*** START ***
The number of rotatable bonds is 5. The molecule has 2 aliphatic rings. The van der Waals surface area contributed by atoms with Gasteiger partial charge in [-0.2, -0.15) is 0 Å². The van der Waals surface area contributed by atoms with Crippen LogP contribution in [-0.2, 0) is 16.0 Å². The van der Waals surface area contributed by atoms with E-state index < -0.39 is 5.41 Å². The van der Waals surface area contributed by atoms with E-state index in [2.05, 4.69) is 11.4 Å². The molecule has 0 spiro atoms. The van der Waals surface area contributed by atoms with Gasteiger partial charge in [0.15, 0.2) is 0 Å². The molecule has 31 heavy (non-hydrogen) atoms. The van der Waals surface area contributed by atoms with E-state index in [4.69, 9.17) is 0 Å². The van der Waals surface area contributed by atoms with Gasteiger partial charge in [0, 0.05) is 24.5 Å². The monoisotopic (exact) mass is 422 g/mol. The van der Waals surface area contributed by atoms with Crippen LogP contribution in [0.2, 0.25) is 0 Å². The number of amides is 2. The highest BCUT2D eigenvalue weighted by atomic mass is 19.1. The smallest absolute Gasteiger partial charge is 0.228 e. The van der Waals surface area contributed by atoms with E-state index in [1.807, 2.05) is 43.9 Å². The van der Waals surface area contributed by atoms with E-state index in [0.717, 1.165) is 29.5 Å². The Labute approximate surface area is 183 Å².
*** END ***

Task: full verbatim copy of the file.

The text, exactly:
The number of rotatable bonds is 5. The molecule has 2 aliphatic rings. The van der Waals surface area contributed by atoms with Gasteiger partial charge in [-0.2, -0.15) is 0 Å². The van der Waals surface area contributed by atoms with Crippen LogP contribution in [-0.2, 0) is 16.0 Å². The van der Waals surface area contributed by atoms with E-state index < -0.39 is 5.41 Å². The van der Waals surface area contributed by atoms with E-state index in [2.05, 4.69) is 11.4 Å². The molecule has 0 spiro atoms. The van der Waals surface area contributed by atoms with Gasteiger partial charge in [0.15, 0.2) is 0 Å². The molecule has 31 heavy (non-hydrogen) atoms. The van der Waals surface area contributed by atoms with E-state index in [4.69, 9.17) is 0 Å². The van der Waals surface area contributed by atoms with Gasteiger partial charge in [0, 0.05) is 24.5 Å². The monoisotopic (exact) mass is 422 g/mol. The van der Waals surface area contributed by atoms with Crippen LogP contribution in [0.2, 0.25) is 0 Å². The number of amides is 2. The highest BCUT2D eigenvalue weighted by atomic mass is 19.1. The smallest absolute Gasteiger partial charge is 0.228 e. The van der Waals surface area contributed by atoms with E-state index in [1.807, 2.05) is 43.9 Å². The van der Waals surface area contributed by atoms with E-state index in [0.717, 1.165) is 29.5 Å². The Labute approximate surface area is 183 Å².